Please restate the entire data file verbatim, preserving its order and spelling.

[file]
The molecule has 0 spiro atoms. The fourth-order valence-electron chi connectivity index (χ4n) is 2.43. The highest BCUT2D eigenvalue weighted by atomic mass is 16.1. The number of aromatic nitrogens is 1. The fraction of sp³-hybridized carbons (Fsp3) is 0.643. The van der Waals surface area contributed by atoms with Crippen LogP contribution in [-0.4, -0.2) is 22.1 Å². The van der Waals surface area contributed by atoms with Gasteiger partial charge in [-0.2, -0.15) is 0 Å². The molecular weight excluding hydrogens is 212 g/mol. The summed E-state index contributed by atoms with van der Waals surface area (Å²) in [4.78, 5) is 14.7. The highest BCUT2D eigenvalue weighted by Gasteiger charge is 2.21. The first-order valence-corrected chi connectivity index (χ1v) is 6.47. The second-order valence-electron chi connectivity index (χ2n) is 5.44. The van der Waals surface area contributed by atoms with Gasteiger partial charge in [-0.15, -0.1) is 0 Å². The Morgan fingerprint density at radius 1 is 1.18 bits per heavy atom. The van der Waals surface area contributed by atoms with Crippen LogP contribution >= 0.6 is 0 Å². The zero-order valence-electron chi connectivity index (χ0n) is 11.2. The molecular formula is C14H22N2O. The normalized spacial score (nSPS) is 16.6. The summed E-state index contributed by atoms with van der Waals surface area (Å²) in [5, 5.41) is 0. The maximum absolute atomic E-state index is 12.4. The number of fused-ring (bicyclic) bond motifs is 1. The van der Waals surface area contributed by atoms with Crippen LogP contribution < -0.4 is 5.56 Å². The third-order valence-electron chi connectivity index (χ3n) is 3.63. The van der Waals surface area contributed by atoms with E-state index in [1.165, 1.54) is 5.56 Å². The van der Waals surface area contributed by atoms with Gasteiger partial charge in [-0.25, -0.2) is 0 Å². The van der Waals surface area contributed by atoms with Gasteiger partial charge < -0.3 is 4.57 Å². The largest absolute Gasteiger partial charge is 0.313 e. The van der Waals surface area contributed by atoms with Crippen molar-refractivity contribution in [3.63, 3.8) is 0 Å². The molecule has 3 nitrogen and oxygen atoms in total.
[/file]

The molecule has 0 spiro atoms. The fourth-order valence-electron chi connectivity index (χ4n) is 2.43. The highest BCUT2D eigenvalue weighted by atomic mass is 16.1. The number of aromatic nitrogens is 1. The fraction of sp³-hybridized carbons (Fsp3) is 0.643. The van der Waals surface area contributed by atoms with Crippen LogP contribution in [-0.4, -0.2) is 22.1 Å². The van der Waals surface area contributed by atoms with Gasteiger partial charge in [-0.2, -0.15) is 0 Å². The molecular weight excluding hydrogens is 212 g/mol. The summed E-state index contributed by atoms with van der Waals surface area (Å²) in [4.78, 5) is 14.7. The highest BCUT2D eigenvalue weighted by Gasteiger charge is 2.21. The first-order valence-corrected chi connectivity index (χ1v) is 6.47. The second-order valence-electron chi connectivity index (χ2n) is 5.44. The van der Waals surface area contributed by atoms with Gasteiger partial charge in [-0.15, -0.1) is 0 Å². The Morgan fingerprint density at radius 1 is 1.18 bits per heavy atom. The van der Waals surface area contributed by atoms with Crippen LogP contribution >= 0.6 is 0 Å². The zero-order valence-electron chi connectivity index (χ0n) is 11.2. The molecular formula is C14H22N2O. The normalized spacial score (nSPS) is 16.6. The summed E-state index contributed by atoms with van der Waals surface area (Å²) in [5, 5.41) is 0. The maximum absolute atomic E-state index is 12.4. The number of fused-ring (bicyclic) bond motifs is 1. The van der Waals surface area contributed by atoms with Crippen LogP contribution < -0.4 is 5.56 Å². The third-order valence-electron chi connectivity index (χ3n) is 3.63. The van der Waals surface area contributed by atoms with E-state index in [1.165, 1.54) is 5.56 Å². The van der Waals surface area contributed by atoms with Gasteiger partial charge in [-0.25, -0.2) is 0 Å². The van der Waals surface area contributed by atoms with Gasteiger partial charge < -0.3 is 4.57 Å². The largest absolute Gasteiger partial charge is 0.313 e. The van der Waals surface area contributed by atoms with Crippen molar-refractivity contribution in [3.63, 3.8) is 0 Å². The molecule has 3 nitrogen and oxygen atoms in total.